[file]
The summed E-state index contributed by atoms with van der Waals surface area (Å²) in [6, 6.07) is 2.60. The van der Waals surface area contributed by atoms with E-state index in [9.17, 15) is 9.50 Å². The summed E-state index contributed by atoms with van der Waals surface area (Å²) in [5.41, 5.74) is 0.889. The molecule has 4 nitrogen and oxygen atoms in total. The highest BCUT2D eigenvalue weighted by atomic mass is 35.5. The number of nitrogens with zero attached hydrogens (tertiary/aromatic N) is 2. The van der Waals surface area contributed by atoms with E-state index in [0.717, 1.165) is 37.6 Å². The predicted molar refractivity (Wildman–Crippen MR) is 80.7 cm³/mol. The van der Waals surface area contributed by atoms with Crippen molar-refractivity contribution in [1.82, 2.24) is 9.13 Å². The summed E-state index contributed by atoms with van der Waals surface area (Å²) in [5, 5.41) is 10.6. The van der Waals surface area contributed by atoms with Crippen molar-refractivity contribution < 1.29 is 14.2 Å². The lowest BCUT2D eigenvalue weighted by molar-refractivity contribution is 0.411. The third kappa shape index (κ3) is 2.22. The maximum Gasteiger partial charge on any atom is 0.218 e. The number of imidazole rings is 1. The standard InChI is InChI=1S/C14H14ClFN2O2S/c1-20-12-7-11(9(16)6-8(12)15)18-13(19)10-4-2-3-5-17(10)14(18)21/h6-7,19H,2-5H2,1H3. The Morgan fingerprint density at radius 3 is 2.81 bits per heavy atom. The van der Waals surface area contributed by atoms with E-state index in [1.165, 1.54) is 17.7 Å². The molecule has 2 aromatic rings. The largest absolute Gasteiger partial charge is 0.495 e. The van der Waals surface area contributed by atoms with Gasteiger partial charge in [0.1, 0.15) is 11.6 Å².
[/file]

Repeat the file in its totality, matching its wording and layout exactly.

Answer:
The summed E-state index contributed by atoms with van der Waals surface area (Å²) in [6, 6.07) is 2.60. The van der Waals surface area contributed by atoms with E-state index in [9.17, 15) is 9.50 Å². The summed E-state index contributed by atoms with van der Waals surface area (Å²) in [5.41, 5.74) is 0.889. The molecule has 4 nitrogen and oxygen atoms in total. The highest BCUT2D eigenvalue weighted by atomic mass is 35.5. The number of nitrogens with zero attached hydrogens (tertiary/aromatic N) is 2. The van der Waals surface area contributed by atoms with E-state index in [0.717, 1.165) is 37.6 Å². The predicted molar refractivity (Wildman–Crippen MR) is 80.7 cm³/mol. The van der Waals surface area contributed by atoms with Crippen molar-refractivity contribution in [1.82, 2.24) is 9.13 Å². The summed E-state index contributed by atoms with van der Waals surface area (Å²) in [5, 5.41) is 10.6. The van der Waals surface area contributed by atoms with Crippen molar-refractivity contribution < 1.29 is 14.2 Å². The lowest BCUT2D eigenvalue weighted by molar-refractivity contribution is 0.411. The third kappa shape index (κ3) is 2.22. The maximum Gasteiger partial charge on any atom is 0.218 e. The number of imidazole rings is 1. The standard InChI is InChI=1S/C14H14ClFN2O2S/c1-20-12-7-11(9(16)6-8(12)15)18-13(19)10-4-2-3-5-17(10)14(18)21/h6-7,19H,2-5H2,1H3. The Morgan fingerprint density at radius 3 is 2.81 bits per heavy atom. The van der Waals surface area contributed by atoms with E-state index in [1.165, 1.54) is 17.7 Å². The molecule has 2 aromatic rings. The largest absolute Gasteiger partial charge is 0.495 e. The van der Waals surface area contributed by atoms with Gasteiger partial charge in [0.1, 0.15) is 11.6 Å².